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rural residential farm

COVID-19 Impacts on Rural Residential Hobby Farms

A panel of Accredited Land Consultants of the REALTORS® Land Institute (RLI) shed light on the impacts of the Coronavirus (COVID-19) outbreak on land values and land market trends across the country in a recent Virtual Round Table session. The panel, which consisted of expert land agents from across the country, mostly pointed towards a positive outlook for the land market despite volatility in other areas. One key market they covered was the rural residential hobby farm market.

With a trend the past decade of urban-dwellers moving further to the outskirts of larger urban areas, the COVID-19 outbreak seems to have pushed the migration to rural residential hobby farms even further. Lisa Johnson, ALC, with Horsepower Real Estate out of Junction City, OR, shared that when it comes to buying a rural residential hobby farm or ranchette, these properties are a great “entry-level for owning land, typically 5-20 acre plots.” She feels that due to the COVID-19 outbreak “People are looking to get back to the basics a bit and out of the suburbs.” She explained these rural residential hobby farms are the perfect alternative because “the price range for these properties is well within reach of someone looking to sell their home in town and roll their equity into a down payment for 5 to 20 acres.”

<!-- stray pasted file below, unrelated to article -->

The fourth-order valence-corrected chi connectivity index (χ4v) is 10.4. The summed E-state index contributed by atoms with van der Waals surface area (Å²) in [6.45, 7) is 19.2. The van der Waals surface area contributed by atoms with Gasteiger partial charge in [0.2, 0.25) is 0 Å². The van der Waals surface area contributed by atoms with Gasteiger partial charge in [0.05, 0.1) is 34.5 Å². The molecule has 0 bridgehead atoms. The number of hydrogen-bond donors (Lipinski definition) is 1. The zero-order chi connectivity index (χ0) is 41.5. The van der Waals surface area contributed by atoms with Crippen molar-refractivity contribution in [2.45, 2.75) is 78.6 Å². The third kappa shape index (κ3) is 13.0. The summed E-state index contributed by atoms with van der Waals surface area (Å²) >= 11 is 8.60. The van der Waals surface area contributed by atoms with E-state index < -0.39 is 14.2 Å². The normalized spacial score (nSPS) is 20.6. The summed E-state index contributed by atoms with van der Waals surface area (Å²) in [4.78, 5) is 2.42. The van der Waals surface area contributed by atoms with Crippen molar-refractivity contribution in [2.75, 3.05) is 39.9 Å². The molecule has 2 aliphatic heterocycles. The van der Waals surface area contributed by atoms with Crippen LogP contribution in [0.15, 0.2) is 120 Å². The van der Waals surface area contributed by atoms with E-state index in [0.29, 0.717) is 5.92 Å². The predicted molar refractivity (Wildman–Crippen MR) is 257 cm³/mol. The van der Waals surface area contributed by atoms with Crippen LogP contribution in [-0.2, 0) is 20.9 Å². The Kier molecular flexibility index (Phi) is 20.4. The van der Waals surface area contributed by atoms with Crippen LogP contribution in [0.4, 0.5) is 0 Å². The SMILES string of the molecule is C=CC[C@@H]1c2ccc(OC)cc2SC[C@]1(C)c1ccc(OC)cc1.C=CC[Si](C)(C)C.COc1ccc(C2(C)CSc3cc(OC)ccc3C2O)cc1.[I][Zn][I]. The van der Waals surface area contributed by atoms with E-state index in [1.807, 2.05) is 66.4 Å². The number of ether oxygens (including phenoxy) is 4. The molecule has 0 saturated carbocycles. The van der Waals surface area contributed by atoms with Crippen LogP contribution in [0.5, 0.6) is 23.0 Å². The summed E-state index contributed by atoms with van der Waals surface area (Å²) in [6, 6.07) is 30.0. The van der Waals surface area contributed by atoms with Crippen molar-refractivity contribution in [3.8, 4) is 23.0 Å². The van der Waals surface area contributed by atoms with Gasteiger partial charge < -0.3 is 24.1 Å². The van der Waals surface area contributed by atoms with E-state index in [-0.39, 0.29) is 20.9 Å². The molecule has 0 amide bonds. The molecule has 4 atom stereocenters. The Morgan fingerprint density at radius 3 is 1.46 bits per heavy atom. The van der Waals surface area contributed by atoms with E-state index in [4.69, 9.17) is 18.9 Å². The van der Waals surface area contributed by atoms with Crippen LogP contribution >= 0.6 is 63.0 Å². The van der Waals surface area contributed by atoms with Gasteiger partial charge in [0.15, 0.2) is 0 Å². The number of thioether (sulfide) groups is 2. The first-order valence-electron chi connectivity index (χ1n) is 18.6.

Rural Residential Hobby Farm

As far as going forward, she says they aren’t seeing a lot of listing coming on but closed sales were still pretty even with where they were this time last year. She did note that since the start of April, many agents are seeing a slight slip in the number of closed sales.  Lisa predicts that there will be a lot of demand and says that right now there isn’t a lot of inventory to meet it. “We’re still seeing a lot of people calling from the larger metro areas… that, whether its 5 acres or 100 acres, they just want somewhere to go.”

She also noted that the shutdown is making it clearer than ever that not everybody needs to go to work in an office. With so many companies getting a taste of working remotely, there will likely be a shift in the future to more remote jobs that will allow people to settle further out from cities on to properties like these. As far as an outlook, she said “I also think the economy is going to come back pretty strong.”

Drew Ary, ALC, with Ary Land Co in Coweta, OK, said he is seeing a similar trend in land sales with “an increase in anything outside of 45 minutes of a major metropolitan area.” He said they’ve “had some seasoned listings that have been on the market a while and many of them have been snatched up lately,” noting them having “a lot of calls on rural residential developments.” Drew mentioned that “these properties on the outskirts of major metropolitan areas really seem to hold their value.” He also noted that the inventory and interest rates are low and thinks “we’ll continue to see an incredible increase in demand for these types of properties.